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  12. What a precious story Lovella..I am quite sentimental myself..I have little things that belonged to my grandmother. When I use them on special occasions I think of her...I think of when she used these lovely things that were passed on to me..I will pass them on to my girls as well. I think for me, these little treasures I now have, were her liking..her feminine delicate taste....and so symbolic of her sweetness....Thank you for such a nice post...

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  13. Bea is a lucky lady. I love the simple rose set too.

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  14. I understand the tears. I am sure that Bea will treasure those dishes. Thanks for sharing the story.

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  15. Well that's just it, it isn't "just dishes." I think your mother loves knowing what's going on with the dishes and all the sharing and the joy. What a wonderful post, Lovella.

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  16. Lovella what a wonderful post. I'm reading it a day late, but still enjoying it! I have always loved my Mom's fine china dishes too - her pattern was called "Gold Pandora" by Minton. I remember when I was younger, as you also mentioned, setting the table for company that was coming over - that "job" seemed to fall on me and I enjoyed doing that so much. Several years ago, knowing my passionate love for those dishes, my Mom gave me her fine china set. Since my Mom passed away 3 weeks ago now, they are even more precious to me than ever! Lori T

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  17. goodness....even the most 'stoic' of souls would be moved by your post today. I have to be the least sentimental of the girls in my family but the few dishes I have accepted from my mother as she moved into her retirement home have been wonderful memory triggers. Who would have ever thot that a pattern beneath that wondeful baking placed upon it would bring back all the smemories, smells and blessing of a mother's kitchen.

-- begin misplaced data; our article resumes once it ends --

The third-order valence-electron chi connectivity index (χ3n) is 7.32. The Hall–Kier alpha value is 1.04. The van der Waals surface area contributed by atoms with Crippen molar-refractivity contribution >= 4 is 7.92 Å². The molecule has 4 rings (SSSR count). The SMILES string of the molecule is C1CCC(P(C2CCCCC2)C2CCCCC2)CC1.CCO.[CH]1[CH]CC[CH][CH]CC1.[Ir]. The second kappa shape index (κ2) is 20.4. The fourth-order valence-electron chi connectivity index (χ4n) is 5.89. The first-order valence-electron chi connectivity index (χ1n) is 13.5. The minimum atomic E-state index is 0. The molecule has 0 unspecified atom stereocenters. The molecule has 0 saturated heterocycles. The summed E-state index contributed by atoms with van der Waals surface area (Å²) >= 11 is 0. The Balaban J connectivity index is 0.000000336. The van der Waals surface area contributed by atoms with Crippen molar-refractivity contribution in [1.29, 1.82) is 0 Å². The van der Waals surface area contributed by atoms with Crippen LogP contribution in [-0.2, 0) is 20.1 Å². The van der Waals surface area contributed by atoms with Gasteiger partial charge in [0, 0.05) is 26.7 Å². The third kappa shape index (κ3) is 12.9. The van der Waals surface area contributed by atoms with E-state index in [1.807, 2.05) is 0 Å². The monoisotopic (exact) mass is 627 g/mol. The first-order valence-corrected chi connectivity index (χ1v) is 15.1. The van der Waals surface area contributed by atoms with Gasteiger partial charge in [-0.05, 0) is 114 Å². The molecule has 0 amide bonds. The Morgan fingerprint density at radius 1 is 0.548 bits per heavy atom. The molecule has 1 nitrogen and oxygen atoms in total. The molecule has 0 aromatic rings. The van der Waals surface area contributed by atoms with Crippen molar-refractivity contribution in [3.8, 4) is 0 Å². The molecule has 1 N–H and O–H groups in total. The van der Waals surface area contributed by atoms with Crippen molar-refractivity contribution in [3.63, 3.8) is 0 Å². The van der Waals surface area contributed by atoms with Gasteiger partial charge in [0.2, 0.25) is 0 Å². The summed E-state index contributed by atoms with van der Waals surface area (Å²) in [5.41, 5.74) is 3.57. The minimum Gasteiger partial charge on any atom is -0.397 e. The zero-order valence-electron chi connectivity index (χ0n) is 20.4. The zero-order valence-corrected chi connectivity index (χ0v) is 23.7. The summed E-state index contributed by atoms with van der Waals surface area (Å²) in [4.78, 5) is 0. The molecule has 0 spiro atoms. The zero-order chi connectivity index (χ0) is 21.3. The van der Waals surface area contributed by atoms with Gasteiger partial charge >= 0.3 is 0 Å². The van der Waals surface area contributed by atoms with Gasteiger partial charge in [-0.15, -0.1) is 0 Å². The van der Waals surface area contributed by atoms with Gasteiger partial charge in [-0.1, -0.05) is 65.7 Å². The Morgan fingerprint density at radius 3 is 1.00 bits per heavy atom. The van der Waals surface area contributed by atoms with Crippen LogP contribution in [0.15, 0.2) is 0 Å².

Thanks for the great post

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  18. Lovella;

    Love your violets and your sentimental dishes story. Happy memories, hold on to them and enjoy your dinner parties too!

    Kimmie
    mama to 6
    one homemade and 5 adopted

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  19. Just dishes. . .oh my. . .just dishes. . .my heart is relating to yours. My mother and I had a thing about 'just dishes' too. Interesting how simple objects become so cherished. . .and provide a common tie or bond to our roots. Since my mother and I both loved china, and my sis valued none, I have all her sets and mine safely either being used or put away. . .until all mom's grandson's marry and set up homes of their own. Then I will start, like you, to share stories and memories, using china as the elemental key to relationships. Great post, Lovella. I totally understand the tears.

    LaTeaDah

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  20. Love the Royal Albert dishes. I don't think I've ever seen Centennial Rose. I love pretty dishes and especially enjoying company around the table with the dishes...

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Thank you!